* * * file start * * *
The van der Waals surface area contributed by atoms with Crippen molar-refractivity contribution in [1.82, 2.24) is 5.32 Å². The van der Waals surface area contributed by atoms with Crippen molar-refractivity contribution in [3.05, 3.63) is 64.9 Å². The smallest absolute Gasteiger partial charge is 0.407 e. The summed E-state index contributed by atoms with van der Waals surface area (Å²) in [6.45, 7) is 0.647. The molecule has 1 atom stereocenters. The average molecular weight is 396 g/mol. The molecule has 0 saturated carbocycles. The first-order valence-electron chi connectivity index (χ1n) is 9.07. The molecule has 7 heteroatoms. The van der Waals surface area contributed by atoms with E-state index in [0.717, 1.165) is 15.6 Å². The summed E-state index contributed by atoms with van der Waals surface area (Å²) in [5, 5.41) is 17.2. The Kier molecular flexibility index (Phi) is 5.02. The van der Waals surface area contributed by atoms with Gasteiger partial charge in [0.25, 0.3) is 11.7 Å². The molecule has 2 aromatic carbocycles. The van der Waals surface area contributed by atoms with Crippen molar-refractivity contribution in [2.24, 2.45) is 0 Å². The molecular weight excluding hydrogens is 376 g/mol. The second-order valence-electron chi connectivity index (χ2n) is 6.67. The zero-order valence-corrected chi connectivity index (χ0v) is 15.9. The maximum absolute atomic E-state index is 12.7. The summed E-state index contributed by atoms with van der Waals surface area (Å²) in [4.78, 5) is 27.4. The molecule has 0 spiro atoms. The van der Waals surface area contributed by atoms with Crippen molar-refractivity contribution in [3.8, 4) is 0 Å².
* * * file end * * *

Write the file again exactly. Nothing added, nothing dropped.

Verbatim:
The van der Waals surface area contributed by atoms with Crippen molar-refractivity contribution in [1.82, 2.24) is 5.32 Å². The van der Waals surface area contributed by atoms with Crippen molar-refractivity contribution in [3.05, 3.63) is 64.9 Å². The smallest absolute Gasteiger partial charge is 0.407 e. The summed E-state index contributed by atoms with van der Waals surface area (Å²) in [6.45, 7) is 0.647. The molecule has 1 atom stereocenters. The average molecular weight is 396 g/mol. The molecule has 0 saturated carbocycles. The first-order valence-electron chi connectivity index (χ1n) is 9.07. The molecule has 7 heteroatoms. The van der Waals surface area contributed by atoms with E-state index in [0.717, 1.165) is 15.6 Å². The summed E-state index contributed by atoms with van der Waals surface area (Å²) in [5, 5.41) is 17.2. The Kier molecular flexibility index (Phi) is 5.02. The van der Waals surface area contributed by atoms with Gasteiger partial charge in [0.25, 0.3) is 11.7 Å². The molecule has 2 aromatic carbocycles. The van der Waals surface area contributed by atoms with Crippen molar-refractivity contribution in [2.24, 2.45) is 0 Å². The molecular weight excluding hydrogens is 376 g/mol. The second-order valence-electron chi connectivity index (χ2n) is 6.67. The zero-order valence-corrected chi connectivity index (χ0v) is 15.9. The maximum absolute atomic E-state index is 12.7. The summed E-state index contributed by atoms with van der Waals surface area (Å²) in [4.78, 5) is 27.4. The molecule has 0 spiro atoms. The van der Waals surface area contributed by atoms with Crippen molar-refractivity contribution in [3.8, 4) is 0 Å².